- What is the size and type of font to be used to maximize readability?
- How will the paper records be counted?
- How does the printer present the information to the voter, in a manner which preserves accessibility and secrecy?
- How will a voter verify or refuse to verify the paper record, and how will the electronic record be managed?
- What safeguards exist to protect against lost, mangled and manipulated paper records?

Moreover, the Leadership Conference notes, no CPR system is certified as of this date -- and it is unrealistic to expect that any could be implemented in time for the 2004 elections. Instead, it recommends that steps be taken to improve DRE security. These include better guidelines on hardware and software, and better election administration procedures, such as parallel testing and a prohibition on election results being sent over phone lines or the internet.

Finally, the statement emphasizes that voting technology is only one aspect of the general problem of voting equality. It opines that the focus on voting machines, while important, has taken the nation's eye off other problems -- such as deficiencies in voter registration systems which may have caused far more lost votes in 2000.

My take: This is an outstanding statement overall, one that focuses attention on the need to enhance the equality of our voting system while at the same time ensuring its integrity. It's unfortunate that, for the most part, the civil rights perspective on election reform has been lost -- and in some cases ignored entirely -- in the public debate on the issue.

Let's hope that, now that the civil rights community is speaking with a unified voice, greater attention will be paid to the importance of ensuring voting equality in 2004. NYT editorial page, I'm talking to you!
More on Ohio's Voting Machines
Ohio Secretary of State Blackwell is seeking $128 million for the state's controlling board to replace the state's antiquated punchcard voting machines, according to a Dayton Daily News story today. As noted in previous posts, here and here, Ohio is one of the last bastions of punchcard voting, which was used in 70 counties in 2000. These machines have a significantly higher uncounted vote rate than others used in the state, and an especially pernicious impact on African-American voters.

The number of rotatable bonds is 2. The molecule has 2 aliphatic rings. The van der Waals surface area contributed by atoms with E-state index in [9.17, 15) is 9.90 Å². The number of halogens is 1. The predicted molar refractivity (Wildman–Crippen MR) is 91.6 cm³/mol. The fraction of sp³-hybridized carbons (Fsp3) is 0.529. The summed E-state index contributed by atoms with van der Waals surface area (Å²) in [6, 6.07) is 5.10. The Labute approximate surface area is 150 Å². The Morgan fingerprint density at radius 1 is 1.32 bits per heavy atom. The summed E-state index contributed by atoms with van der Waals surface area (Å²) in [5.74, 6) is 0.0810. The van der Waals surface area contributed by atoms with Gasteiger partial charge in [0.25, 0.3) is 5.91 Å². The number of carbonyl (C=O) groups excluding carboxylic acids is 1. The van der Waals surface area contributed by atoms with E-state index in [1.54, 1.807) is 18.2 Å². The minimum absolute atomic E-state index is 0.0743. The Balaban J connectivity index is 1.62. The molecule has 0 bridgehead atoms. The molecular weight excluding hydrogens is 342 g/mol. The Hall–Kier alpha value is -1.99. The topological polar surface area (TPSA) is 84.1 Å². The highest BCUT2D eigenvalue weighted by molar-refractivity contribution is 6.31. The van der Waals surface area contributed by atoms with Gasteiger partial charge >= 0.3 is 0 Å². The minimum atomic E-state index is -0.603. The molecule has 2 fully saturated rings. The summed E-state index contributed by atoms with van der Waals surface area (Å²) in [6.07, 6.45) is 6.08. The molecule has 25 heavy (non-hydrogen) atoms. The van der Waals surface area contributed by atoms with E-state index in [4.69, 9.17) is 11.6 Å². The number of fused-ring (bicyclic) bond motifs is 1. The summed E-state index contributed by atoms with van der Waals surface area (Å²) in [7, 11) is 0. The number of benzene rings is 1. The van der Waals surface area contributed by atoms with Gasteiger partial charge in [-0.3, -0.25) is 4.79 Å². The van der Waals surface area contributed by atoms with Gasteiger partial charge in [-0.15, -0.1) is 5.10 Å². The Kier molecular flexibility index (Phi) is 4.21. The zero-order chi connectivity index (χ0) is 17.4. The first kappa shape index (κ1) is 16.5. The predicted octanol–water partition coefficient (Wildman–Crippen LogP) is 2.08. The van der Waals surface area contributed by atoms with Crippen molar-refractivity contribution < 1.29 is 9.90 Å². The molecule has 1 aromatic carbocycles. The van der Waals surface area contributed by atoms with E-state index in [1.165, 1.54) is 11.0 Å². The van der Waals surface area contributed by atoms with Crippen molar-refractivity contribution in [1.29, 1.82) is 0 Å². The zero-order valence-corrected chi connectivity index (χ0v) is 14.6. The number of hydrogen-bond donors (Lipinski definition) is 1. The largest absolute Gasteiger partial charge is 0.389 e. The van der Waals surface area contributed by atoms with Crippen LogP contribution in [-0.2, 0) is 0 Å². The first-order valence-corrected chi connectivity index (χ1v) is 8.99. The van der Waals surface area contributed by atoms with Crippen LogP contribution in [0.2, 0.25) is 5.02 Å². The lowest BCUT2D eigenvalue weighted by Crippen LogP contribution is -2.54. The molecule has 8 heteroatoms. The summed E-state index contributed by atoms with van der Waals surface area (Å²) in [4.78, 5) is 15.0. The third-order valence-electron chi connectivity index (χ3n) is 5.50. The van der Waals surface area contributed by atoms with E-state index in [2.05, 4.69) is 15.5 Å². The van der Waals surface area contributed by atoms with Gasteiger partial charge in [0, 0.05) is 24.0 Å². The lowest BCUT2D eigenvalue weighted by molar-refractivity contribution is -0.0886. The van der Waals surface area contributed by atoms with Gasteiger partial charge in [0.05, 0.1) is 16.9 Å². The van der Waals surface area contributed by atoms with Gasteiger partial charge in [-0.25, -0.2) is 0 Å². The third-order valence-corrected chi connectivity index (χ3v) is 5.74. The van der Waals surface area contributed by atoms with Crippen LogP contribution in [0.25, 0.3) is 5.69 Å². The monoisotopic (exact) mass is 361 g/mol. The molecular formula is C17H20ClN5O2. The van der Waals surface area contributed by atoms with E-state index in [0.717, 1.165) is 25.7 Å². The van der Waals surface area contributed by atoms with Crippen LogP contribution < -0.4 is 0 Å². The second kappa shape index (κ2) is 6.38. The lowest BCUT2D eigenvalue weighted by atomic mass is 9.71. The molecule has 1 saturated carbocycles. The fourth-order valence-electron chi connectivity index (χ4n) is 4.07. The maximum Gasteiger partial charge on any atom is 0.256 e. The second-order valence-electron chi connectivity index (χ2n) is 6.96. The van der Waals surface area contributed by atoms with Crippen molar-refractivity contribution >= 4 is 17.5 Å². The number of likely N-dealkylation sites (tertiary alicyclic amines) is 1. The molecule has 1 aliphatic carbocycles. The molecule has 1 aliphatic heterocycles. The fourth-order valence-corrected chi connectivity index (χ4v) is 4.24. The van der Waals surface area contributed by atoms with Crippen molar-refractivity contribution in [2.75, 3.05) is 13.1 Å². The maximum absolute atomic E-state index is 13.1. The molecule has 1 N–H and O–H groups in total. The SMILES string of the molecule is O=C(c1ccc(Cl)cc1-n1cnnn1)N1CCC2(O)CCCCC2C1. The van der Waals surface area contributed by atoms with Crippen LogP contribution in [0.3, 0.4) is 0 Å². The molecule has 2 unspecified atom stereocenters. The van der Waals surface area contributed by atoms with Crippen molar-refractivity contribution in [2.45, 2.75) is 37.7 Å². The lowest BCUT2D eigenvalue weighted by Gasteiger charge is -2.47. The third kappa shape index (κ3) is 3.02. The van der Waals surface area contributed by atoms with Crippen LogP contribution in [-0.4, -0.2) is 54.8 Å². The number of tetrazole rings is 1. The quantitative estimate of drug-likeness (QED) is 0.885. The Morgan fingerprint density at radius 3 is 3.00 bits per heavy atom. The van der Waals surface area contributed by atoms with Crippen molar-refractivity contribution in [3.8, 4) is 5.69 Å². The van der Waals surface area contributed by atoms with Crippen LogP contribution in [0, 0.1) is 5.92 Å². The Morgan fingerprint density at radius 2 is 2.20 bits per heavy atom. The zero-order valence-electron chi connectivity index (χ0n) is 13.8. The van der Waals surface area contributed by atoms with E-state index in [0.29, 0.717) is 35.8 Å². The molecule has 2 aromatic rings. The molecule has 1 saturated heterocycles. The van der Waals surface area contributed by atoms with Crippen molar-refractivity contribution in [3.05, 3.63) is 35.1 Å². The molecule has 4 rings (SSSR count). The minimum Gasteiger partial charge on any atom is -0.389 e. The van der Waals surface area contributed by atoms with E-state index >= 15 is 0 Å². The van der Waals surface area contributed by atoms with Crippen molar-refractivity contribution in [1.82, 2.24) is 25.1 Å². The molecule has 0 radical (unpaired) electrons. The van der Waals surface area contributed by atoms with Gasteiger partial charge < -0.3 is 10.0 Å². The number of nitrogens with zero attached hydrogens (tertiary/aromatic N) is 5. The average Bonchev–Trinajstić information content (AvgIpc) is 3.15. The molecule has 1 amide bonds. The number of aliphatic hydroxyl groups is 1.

My take: Secretary Blackwell is right to acknowledge that getting rid of Ohio's "hanging chad" punchcard machines should be a priority. What's not mentioned in the the Dayton Daily News story is that Blackwell could resolve the problem himself, if he chose to do so, by decertifying the punchcard voting machine. Instead, Blackwell has been fighting efforts by the ACLU of Ohio, which asks him to decertify punchcard voting once and for all. (Disclosure: As mentioned previously, I'm co-counsel with the ACLU on this case.)

While there's a growing consensus that punchcard machines must be eliminated, there's controversy over what should replace them. The Mansfield News Journal notes that Blackwell would like to see these systems replaced with electronic voting systems. Direct Record Electronic (DRE) systems virtually eliminate the racial gap that exists with punchcards and other voting systems. They also offer accessibility features -- particularly for visually and manual dexterity impaired voters -- that other systems don't offer. On the other hand, some have raised concerns about the security of DRE systems, though the review commissioned by Secretary Blackwell concluded that they could be implemented safely if certain precautions are taken. In addition, the Help America Vote Act requires that at least one disability accessible machine be available at each polling place. At present, the only system that meets this requirement is the DRE.

The bottom line: Secretary Blackwell should exercise his power to decertify the "hanging chad" punchcard, and the state should make available funds for the best available system.
California Judge Denies Relief to Critics of Diebold DRE
A Sacramento Superior Court judge has denied relief to citizens challenging the use of Direct Record Electronic ("DRE") voting machines manufactured by Diebold, the A.P. reports. As noted in this post, Bev Harris and other DRE critics argued that the use of Diebold DREs in the March 2 primary election posed a "grave threat" to election integrity. Judge Raymond Cadei rejected their request for a Temporary Restraining Order. According to the A.P. story, Judge Cadei was not persuaded that there was a "serious actual threat." In explaining his reluctance to intervene, Judge Cadei reportedly referred to the en banc Ninth Circuit's opinion in Southwest Voter v. Shelley refusing to postpone the California recall election last fall. (Disclosure: I was co-counsel for plaintiffs in Southwest Voter.)
News from Ohio
Ohio Secretary of State Kenneth Blackwell has rejected calls for a legislative review of electronic voting security, according to stories in the Dayton Daily News and Cleveland Plain Dealer. Blackwell has already commissioned reports that recommended security improvements, but NOT the contemporaneous paper replica (CPR) upon which some insist. According to Blackwell, requiring a contemporaneous paper replica would increase costs by 25% without being necessary to ensure security.